Besides vathres,waterfalls, mountain and beaches, food is one of the things you'll always remember Samothraki by. With very few exceptions, there are no fancy restaurants on the island, but rather family tavernas and coffee shops. The owner is also the manager, the cook and the waiter.
The food here is simple, yet tasty, made out of local ingredients, just like your typical Greek grandma would cook it.
Often the menu is hastily scribbled on a notebook or on a blackboard. In the off-season don't even bother to look at the menu, just ask what's cooking and trust your host's recommendations. The prices are considerably smaller compared to other Greek islands.
When you take a seat at a taverna, the white paper cover with the map of the island on it will be promptly laid on the table and water will be brought. If it's in a carafe it's on the house. Don't be afraid to drink it, as the water of Samothraki is one of the cleanest in Greece. Sometimes they bring a 1.5-liter water bottle which is about 1.5 €.
The appetizers are the ones you typically find everywhere in Greece, but thanks to the natural local ingredients they are extra tasty.
If you love cheese then try the tyrosalata (cheese salad) or tyrokafteri (meaning spicy cheese). It is a cheese spread (with varying degrees of spiciness) made out of cheese (doh!) mixed with fat yogurt, finely chopped peppers, olive oil and spices. It costs 2.5 - 3 € and is amazing in combination with fresh bread.
Speaking of bread, it's fresh, delicious and impossible to say no to. The oldest bakery in Samothraki is in Chora and is 150 years old.
Other traditional cheese dishes are cheese saganaki and bougiourdi (cheese with tomatoes and other veggies baked in the oven). The cheese (feta or hard cheese) can be grilled. Feta is also served as is, with just a drop of olive oil and a sprinkle of dried oregano on top. A special mention goes to myzithra (it's similar to ricotta) and is served with honey on top.
Other typical appetizers are fish roe salad (taramosalata), eggplant salad (melitzanosalata), fried zucchini, stuffed pumpkin flowers, stuffed vine leaves with rice, fava (a yellow pea cream) and the famous tzatziki.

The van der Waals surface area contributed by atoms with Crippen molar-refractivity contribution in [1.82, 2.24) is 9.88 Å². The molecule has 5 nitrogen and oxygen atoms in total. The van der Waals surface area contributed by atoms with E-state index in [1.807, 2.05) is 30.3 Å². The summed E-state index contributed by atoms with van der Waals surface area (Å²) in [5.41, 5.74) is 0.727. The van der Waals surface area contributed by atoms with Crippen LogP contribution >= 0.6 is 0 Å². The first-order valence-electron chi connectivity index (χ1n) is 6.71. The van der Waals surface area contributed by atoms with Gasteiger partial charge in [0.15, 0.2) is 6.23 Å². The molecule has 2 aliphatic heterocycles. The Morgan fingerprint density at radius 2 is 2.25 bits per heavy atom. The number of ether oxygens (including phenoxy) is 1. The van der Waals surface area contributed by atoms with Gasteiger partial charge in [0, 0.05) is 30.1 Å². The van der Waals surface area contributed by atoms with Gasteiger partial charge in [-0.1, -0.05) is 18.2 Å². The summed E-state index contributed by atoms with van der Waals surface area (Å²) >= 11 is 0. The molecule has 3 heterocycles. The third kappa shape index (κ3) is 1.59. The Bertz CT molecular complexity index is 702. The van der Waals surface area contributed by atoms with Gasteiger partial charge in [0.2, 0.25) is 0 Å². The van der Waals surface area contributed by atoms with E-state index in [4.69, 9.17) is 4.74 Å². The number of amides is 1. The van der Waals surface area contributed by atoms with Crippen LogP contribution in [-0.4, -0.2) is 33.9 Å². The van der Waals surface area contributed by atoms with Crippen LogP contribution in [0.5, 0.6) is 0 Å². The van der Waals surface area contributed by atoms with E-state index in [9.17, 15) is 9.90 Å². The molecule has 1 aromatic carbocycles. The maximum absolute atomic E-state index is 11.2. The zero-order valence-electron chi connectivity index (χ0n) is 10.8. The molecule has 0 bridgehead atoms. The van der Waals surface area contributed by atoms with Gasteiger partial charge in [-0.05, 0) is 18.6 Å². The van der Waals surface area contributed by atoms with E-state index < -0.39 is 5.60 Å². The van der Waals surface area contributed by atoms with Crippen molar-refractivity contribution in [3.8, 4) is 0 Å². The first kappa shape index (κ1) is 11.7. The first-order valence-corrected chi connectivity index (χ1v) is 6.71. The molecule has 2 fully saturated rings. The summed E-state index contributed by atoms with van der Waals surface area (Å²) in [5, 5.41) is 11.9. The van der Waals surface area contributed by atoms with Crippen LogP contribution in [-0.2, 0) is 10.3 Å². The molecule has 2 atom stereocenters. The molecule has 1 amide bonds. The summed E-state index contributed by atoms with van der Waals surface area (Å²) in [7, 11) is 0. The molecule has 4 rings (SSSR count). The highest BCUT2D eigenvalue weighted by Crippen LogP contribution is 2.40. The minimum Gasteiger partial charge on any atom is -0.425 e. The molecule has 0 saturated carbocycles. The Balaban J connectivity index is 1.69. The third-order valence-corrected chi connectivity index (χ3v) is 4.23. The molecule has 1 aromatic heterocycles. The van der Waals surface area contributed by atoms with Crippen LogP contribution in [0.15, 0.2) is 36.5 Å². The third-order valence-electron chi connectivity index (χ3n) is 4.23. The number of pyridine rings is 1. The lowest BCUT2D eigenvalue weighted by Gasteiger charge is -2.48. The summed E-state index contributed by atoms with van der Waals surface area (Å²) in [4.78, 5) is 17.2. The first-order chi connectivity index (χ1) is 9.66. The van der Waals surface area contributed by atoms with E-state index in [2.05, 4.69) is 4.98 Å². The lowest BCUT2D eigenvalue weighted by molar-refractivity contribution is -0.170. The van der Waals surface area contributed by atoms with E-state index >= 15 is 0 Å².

Unsurprisingly, the most common salad is the Greek one. You'll find it in the menus as horiatiki, which means "peasant", for about 5-6€. It consists of tomatoes, cucumbers, peppers, onion and one or more large feta slices on top, together with olive oil and some oregano.
Of course, don't ever forget to try the tzatziki (yogurt with chopped cucumbers and garlic)!
Katsikaki, Samothraki's culinary claim to fame
As you'd expect, on an island where the number of goats is about 20 times bigger than the human population, the star dishes will be made out of goat meat (katsikaki in Greek). Goat is cooked in various ways – on a spit, in a pan, in parchment, stuffed with rice, with spices (gemisto), with wine, potatoes, tomatoes, eggplants, zucchini, or even with honey, quinces, or plums. A portion is about 8-9 €, and the kilo is around 25-28 € depending on the taverna. A special dish made of goat entrails is called kokoretsi.
As most goats roam freely on the island, their meat is tastier than in other places.
Also popular for its culinary tradition and the goat-based dishes is Taverna Karydies in the village of Ano Meria.
Fish and seafood
The tavernas on the shore are a great place to look for fresh fish (psari) and seafood. Most often, the owner will invite you inside to show you the catch of the day.
Try the different types of fish, grilled or fried, with lemon and olive oil sauce (ladolemono), the squid and octopus (htapodi), grilled or cooked in vinegar and served as an appetizer.
Other main dishes
If you're not into goat or seafood there are plenty of other choices. The menus of the tavernas include chicken, lamb or pork meat, grilled or cooked in the oven, meatballs, sausages, mousaka, pastitsio (a pasta dish), stuffed zucchini or eggplants, manti (homemade pasta filled with minced meat and onion).
Oven-cooked eggplants, tourlou or briam (vegetable stew in the over) and the traditional fasolada tsigaristi (pan-cooked beans) are among the vegetarian options.